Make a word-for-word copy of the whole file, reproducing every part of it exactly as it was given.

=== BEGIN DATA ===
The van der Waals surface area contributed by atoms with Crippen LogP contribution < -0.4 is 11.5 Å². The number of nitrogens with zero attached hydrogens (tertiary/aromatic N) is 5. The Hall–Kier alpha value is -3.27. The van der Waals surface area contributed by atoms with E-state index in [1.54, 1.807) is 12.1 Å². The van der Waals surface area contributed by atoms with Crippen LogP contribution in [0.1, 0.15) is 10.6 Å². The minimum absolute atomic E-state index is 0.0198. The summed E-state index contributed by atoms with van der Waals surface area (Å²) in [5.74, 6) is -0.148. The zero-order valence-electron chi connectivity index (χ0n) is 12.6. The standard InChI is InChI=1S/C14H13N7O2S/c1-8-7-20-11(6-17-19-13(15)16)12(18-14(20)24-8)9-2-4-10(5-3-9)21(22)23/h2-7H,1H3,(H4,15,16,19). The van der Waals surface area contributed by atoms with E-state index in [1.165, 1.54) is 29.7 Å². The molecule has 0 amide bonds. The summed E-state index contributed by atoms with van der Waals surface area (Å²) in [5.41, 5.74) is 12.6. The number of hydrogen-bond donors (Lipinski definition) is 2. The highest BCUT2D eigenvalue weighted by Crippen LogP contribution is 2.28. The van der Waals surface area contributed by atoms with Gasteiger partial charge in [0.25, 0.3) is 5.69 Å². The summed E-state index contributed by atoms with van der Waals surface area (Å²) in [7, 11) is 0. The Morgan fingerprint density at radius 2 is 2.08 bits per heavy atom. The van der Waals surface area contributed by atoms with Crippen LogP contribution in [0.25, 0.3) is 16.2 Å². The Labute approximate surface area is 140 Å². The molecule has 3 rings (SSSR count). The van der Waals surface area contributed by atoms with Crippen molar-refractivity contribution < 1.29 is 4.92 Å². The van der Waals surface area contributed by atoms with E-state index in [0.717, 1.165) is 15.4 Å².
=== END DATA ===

The van der Waals surface area contributed by atoms with Crippen LogP contribution < -0.4 is 11.5 Å². The number of nitrogens with zero attached hydrogens (tertiary/aromatic N) is 5. The Hall–Kier alpha value is -3.27. The van der Waals surface area contributed by atoms with E-state index in [1.54, 1.807) is 12.1 Å². The van der Waals surface area contributed by atoms with Crippen LogP contribution in [0.1, 0.15) is 10.6 Å². The minimum absolute atomic E-state index is 0.0198. The summed E-state index contributed by atoms with van der Waals surface area (Å²) in [5.74, 6) is -0.148. The zero-order valence-electron chi connectivity index (χ0n) is 12.6. The standard InChI is InChI=1S/C14H13N7O2S/c1-8-7-20-11(6-17-19-13(15)16)12(18-14(20)24-8)9-2-4-10(5-3-9)21(22)23/h2-7H,1H3,(H4,15,16,19). The van der Waals surface area contributed by atoms with E-state index in [1.165, 1.54) is 29.7 Å². The molecule has 0 amide bonds. The summed E-state index contributed by atoms with van der Waals surface area (Å²) in [5.41, 5.74) is 12.6. The number of hydrogen-bond donors (Lipinski definition) is 2. The highest BCUT2D eigenvalue weighted by Crippen LogP contribution is 2.28. The van der Waals surface area contributed by atoms with Gasteiger partial charge in [0.25, 0.3) is 5.69 Å². The summed E-state index contributed by atoms with van der Waals surface area (Å²) in [7, 11) is 0. The Morgan fingerprint density at radius 2 is 2.08 bits per heavy atom. The van der Waals surface area contributed by atoms with Crippen LogP contribution in [0.25, 0.3) is 16.2 Å². The Labute approximate surface area is 140 Å². The molecule has 3 rings (SSSR count). The van der Waals surface area contributed by atoms with Crippen molar-refractivity contribution < 1.29 is 4.92 Å². The van der Waals surface area contributed by atoms with E-state index in [0.717, 1.165) is 15.4 Å².